The Ninth Rule Of Life - No 'Hazy Lazy Days Of Summer'
by Sally Burgess, Forefront Families
Rule 9 for teenagers:
'Life is not divided into semesters. You don't get Summers off and very few employers are interested in helping you FIND YOURSELF. Do that on your own time.'
~ Charles J. Sykes author of Rules for Life
I am intrigued with the current trend where teens finishing high school or college want to 'take a year off to do their own thing or find themselves'. I don't understand this mentality at all. On reflection, in 'our day' we paid our own college tuition and the minute college was over, we couldn't wait to get to work to recoup our funds. Granted, back then, jobs were a lot easier to find than they are now, but we HAD to find work. Nobody ever dreamed of taking time off just for a breather.
So, from whence does the notion of 'taking time off for a rest' come? There is something to be said for having to pay your own way. Here in the United States many parents start their kids' college funds almost from the time the children are born. Since fees are so high now, many parents consider it is necessary to be saving for their children's college expenses from those early times! Right now there is an advertisement on TV by Gerber baby foods. They have a college fund program running beginning at infancy.
When children have been in school for upwards of twenty years, their parents have usually been taking care of their kids' physical and financial needs to the point where the young person is not having to develop any responsibility. They get the idea that there is a money tree out there that just keeps giving. The kids are shielded from the tough realities of life. They haven't had to work, so they are not mature enough to realize that no work means no money.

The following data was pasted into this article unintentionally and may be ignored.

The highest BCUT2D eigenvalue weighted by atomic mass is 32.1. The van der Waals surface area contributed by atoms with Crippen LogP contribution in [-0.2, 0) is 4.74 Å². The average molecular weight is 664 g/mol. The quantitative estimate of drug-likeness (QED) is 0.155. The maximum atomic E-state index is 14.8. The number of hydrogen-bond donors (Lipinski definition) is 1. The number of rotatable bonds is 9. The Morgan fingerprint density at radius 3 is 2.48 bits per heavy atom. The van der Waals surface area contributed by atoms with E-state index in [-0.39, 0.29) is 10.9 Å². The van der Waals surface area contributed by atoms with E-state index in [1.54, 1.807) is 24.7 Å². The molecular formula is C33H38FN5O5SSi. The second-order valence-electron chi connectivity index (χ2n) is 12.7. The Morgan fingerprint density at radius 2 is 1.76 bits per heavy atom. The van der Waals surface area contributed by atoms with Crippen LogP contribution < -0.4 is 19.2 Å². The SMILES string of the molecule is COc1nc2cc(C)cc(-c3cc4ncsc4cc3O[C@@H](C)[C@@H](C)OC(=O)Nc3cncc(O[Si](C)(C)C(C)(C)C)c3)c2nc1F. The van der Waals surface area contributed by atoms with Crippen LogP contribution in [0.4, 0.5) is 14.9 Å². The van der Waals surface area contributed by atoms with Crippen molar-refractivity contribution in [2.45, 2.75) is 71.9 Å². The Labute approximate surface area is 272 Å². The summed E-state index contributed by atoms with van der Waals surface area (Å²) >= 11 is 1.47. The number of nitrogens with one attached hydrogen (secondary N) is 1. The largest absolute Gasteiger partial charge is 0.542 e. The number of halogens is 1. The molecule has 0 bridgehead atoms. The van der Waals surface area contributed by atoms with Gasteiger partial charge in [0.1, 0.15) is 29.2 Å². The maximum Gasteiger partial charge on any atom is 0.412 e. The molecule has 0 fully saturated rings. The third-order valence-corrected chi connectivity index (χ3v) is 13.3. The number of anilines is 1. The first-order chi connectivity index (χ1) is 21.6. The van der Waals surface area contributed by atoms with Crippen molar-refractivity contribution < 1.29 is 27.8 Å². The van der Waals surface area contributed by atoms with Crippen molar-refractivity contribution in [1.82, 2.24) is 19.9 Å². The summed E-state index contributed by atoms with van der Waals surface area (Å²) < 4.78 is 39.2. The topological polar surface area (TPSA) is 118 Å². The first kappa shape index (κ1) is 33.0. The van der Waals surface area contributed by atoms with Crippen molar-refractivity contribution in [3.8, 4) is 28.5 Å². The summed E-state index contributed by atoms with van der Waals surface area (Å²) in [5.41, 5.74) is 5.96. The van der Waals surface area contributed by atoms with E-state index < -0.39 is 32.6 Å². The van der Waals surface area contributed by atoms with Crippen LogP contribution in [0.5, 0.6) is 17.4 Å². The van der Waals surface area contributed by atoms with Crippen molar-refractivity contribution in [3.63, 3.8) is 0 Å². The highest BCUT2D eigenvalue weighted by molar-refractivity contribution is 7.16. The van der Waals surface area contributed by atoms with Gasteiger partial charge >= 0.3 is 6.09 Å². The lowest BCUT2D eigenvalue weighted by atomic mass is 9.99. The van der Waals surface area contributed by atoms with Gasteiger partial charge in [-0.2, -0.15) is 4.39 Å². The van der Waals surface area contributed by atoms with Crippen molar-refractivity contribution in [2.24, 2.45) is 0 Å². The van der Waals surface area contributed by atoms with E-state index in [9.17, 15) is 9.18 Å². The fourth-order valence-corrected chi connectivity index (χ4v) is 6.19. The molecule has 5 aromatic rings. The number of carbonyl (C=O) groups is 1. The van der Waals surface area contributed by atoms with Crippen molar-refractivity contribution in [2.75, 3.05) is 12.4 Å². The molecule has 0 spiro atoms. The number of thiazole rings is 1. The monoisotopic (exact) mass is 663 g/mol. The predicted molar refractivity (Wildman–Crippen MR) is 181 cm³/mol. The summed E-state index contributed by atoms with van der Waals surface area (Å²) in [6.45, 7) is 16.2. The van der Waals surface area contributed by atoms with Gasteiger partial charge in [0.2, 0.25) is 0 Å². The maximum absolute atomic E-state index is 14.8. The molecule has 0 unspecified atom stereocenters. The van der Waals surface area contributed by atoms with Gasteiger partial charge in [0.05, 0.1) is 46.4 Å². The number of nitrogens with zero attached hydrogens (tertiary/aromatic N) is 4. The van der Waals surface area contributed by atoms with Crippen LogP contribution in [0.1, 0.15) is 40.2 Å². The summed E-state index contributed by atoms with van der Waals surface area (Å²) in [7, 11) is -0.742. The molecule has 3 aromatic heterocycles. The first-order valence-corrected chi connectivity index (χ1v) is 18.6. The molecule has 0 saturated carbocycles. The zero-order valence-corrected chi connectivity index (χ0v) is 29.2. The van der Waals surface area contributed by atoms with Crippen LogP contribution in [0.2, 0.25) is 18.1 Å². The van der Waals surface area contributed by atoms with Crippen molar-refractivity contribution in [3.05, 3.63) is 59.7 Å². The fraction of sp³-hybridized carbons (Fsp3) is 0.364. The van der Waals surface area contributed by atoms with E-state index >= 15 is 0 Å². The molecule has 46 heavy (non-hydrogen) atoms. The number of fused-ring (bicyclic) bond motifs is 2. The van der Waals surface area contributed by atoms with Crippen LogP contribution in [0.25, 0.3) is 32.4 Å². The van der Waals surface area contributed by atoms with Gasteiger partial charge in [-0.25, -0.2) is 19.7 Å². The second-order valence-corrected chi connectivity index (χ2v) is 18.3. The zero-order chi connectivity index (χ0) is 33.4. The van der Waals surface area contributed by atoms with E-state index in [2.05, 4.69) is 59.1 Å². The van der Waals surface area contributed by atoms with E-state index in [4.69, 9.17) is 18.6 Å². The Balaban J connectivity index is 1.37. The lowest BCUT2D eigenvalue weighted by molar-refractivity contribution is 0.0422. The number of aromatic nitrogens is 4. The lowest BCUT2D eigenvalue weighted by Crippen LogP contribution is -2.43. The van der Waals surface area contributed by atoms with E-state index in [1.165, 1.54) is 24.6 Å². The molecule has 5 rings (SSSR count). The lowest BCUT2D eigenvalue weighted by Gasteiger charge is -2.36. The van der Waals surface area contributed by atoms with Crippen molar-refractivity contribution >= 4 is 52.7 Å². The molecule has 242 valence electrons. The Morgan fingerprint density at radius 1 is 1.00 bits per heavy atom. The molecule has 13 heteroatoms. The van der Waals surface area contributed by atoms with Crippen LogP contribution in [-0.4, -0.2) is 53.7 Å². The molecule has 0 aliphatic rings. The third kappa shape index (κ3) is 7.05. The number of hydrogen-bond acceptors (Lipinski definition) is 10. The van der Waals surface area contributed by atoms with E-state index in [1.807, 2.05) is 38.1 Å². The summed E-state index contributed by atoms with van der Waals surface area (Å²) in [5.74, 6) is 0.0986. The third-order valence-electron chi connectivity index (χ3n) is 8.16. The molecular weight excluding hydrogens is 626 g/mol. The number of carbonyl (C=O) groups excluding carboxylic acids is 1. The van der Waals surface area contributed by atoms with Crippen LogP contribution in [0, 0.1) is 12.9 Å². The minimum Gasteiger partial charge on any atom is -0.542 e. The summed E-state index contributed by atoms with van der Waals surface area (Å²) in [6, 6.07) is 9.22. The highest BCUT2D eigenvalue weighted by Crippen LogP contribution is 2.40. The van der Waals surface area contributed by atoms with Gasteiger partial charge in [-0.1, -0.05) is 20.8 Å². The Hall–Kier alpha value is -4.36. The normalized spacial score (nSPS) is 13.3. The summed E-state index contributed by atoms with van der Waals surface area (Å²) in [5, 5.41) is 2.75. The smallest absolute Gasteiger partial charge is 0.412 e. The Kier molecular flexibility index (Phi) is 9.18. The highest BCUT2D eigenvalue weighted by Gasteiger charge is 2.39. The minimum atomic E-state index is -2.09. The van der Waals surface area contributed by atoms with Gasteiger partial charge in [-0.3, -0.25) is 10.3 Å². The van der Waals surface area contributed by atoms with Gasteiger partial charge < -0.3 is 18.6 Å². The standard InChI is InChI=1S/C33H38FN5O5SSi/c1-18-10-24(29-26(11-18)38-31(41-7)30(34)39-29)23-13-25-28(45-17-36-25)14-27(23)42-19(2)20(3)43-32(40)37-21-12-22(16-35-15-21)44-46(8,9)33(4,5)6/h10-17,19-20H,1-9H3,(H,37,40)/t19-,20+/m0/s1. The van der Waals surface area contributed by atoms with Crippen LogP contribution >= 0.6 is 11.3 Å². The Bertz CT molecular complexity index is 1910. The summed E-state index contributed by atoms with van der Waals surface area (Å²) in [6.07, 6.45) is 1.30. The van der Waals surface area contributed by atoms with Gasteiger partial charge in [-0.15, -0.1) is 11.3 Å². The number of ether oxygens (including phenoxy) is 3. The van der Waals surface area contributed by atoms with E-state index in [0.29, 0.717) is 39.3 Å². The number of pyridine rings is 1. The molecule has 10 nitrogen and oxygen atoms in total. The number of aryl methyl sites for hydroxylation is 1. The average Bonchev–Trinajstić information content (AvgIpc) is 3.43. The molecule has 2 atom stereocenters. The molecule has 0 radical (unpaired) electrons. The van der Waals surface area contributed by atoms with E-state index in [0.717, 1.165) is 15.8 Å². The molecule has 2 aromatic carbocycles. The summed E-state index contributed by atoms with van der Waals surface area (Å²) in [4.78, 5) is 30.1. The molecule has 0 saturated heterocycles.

Then there are those young people who refuse to work at anything they are not passionate about. They would rather do nothing than toil away at something that didn't suit them. Where does this mentality come from? I suggest it comes from early parent training or lack thereof. When kids take no part in household chores or are allowed to avoid the chores they don't like, they get the idea they can do the same thing throughout life. When parents bail kids out of trouble or financial difficulty, the kids think their boss will protect and spoil them just like their parents have done.
There is something to be said for the 'school of hard knocks'. For every action, or lack thereof, there is a consequence. Making wise choices brings positive responses. Making poor choices, being picky, not studying and expecting to be rescued all the time will eventually leave a young person sitting on the bench.
We, as parents, must train our kids to take responsibility for their choices from their earliest years. We need to show them what hard work yields. They need to know that a forty-hour week is a normal expectation and that taking time off (apart from vacation time) should only come about when they have the money to cover it.
The more time teens have on their hands, the more likely they are to become introspective - to start feeling sorry for themselves - to feel dissatisfied with life and start whining and saying, "It's not fair." Studying and working hard yields job satisfaction and often a higher income in the long run.
It is not the school or employer's job to turn our children into responsible, productive members of adult society. It is our responsibility and it starts from their pre-school years.
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